[Podcast] Ritesh Agarwal on building OYO, the decacorn of India’s hotel industry
In this edition of the #InsightsPodcast series, we have Ritesh Agarwal, the 25-year-old Founder of OYO, talking about the early days, how he always had grand plans for OYO, and was able to execute them with his able colleagues to scale his company.
Friday July 26, 2019,
4 min Read
We continue the #InsightsPodcast series with the man of the hour: Ritesh Agarwal, Founder of OYO, the largest hotel chain in India, which is now operational in more than 60 countries.
Ritesh remembers his childhood as being the kid who always wanted to do different things. At the age of 13, he was selling SIM cards just for the heck of it. And at 18, he dropped out of college to start his first company, Oravel, and got selected for the Thiel Fellowship, receiving a $100,000 grant from Peter Thiel, Founder of PayPal, and an early investor in Facebook.
Spending time staying at friends’ places for a few months opened Ritesh to an exciting opportunity in the hotel industry. On the supply side, most hotels were passive investments for owners and had a fundamental problem of yield generation, with the asset owner wanting to get away from the daily headache of managing the asset.
On the consumer side, there was a clear gap in the availability of clean, well-organised, and well-designed hotel rooms at an affordable price. Ritesh saw absolutely no reason to not invest himself into solving this problem, and there has been no looking back since then.
“Whenever I have two opportunities, risking it versus regretting it, I would always invariably choose risking it, because I never want to regret that I did not pursue something that I really wanted to do. So that’s sort of what inspired me to start the first OYO hotel,” he says.
Build the right team
Today, OYO has expanded to beyond just budget hotels, with its offerings featuring upmarket luxury resorts, a chic mid-market accommodation brand (Townhouse), and others. The core principle though has remained the same: “bringing beautiful living spaces to middle-income persons world-wide”.
Talking about things that he got right, Ritesh feels building a phenomenal team that gave him competitive leverage when it came to execution, and always doing right by the customer and other partners in the ecosystem helped OYO achieve much of the success we see today.
Having spent time in the Bay Area very early, Ritesh learnt the importance of thinking big. While OYO doubled down their efforts in India, expanding to other geographies like China and Europe was a first from a consumer-facing startup from India.
“Nobody in the Bay Area thinks that I want to be the biggest business in California. Everybody has a dream of being the most impactful company in their segment worldwide.”
Leverage technology to make an impact
Ritesh has always had a focus on leveraging technology in his business. His 700 engineers in China and 700 engineers in the rest of the world are constantly building new products and features that help OYO break the boundaries of language and culture through a superior experience.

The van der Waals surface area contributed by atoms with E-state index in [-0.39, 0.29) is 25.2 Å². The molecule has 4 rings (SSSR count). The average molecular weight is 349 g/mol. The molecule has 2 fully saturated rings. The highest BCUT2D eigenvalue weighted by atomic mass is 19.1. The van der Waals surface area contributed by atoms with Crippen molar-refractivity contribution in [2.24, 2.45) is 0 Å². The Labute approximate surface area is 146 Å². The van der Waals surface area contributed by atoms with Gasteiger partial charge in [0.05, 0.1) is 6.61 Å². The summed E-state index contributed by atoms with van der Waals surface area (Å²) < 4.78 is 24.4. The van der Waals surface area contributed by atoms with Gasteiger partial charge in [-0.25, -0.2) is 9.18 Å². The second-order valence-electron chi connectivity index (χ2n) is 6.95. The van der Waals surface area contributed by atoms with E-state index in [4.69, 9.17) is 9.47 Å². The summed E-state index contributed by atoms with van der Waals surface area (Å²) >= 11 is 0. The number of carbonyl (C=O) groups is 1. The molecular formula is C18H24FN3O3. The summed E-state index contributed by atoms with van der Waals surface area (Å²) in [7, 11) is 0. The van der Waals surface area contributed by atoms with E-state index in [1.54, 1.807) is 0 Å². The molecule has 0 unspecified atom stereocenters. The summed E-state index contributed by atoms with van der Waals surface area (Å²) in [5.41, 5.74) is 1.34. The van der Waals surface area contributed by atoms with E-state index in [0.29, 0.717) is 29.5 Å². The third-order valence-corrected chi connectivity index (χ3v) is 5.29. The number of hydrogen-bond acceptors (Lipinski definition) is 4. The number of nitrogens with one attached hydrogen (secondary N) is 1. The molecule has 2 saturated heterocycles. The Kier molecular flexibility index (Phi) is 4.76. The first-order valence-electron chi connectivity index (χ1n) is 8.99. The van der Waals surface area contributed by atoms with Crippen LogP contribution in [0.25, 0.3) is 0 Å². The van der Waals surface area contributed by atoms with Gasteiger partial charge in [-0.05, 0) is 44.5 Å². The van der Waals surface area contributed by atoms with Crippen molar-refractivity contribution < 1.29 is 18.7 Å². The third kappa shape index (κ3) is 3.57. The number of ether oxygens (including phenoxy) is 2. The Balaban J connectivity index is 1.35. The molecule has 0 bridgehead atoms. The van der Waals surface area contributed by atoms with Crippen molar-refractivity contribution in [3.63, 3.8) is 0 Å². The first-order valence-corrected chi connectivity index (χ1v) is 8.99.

This, along with access to large capital and resources that come along with it, helped Ritesh understand the challenges and opportunities while entering new markets. Local talent has been a game changer, he says.
One of the most distinctive things about the OYO story is the fact that Ritesh is just 25-years-old, which makes his feat seem even more incredible. He credits much of his personal growth to the management team he spends most of his time with, which brings in years of experience across venture capital, consulting, and operations.
Keep learning all the time
Continuing to be field-oriented by learning from people who’re on-ground has helped Ritesh stay true to his entrepreneurial self and bring value to the table. Having a common mission that everyone was working towards, a transparent work environment that held each one accountable, and delegation through empowerment helped Ritesh keep age out of the picture when it came to team management and decision making.
On a closing note, the OYO founder talks about how he considers perseverance as the most valuable learning from his journey so far.
“I feel that perseverance has no replacement. Remembering that there is always light at the end of the tunnel and continuously investing in the same direction for a long period of time is very important.”
Tune in to listen to Ritesh as he talks about the OYO journey, starting up and scaling, leveraging technology, and the importance of the right team.
Anand Daniel is a seed/early stage venture investor with Accel Partners.
(Disclaimer: The views and opinions expressed in this article are those of the author and do not necessarily reflect the views of YourStory.)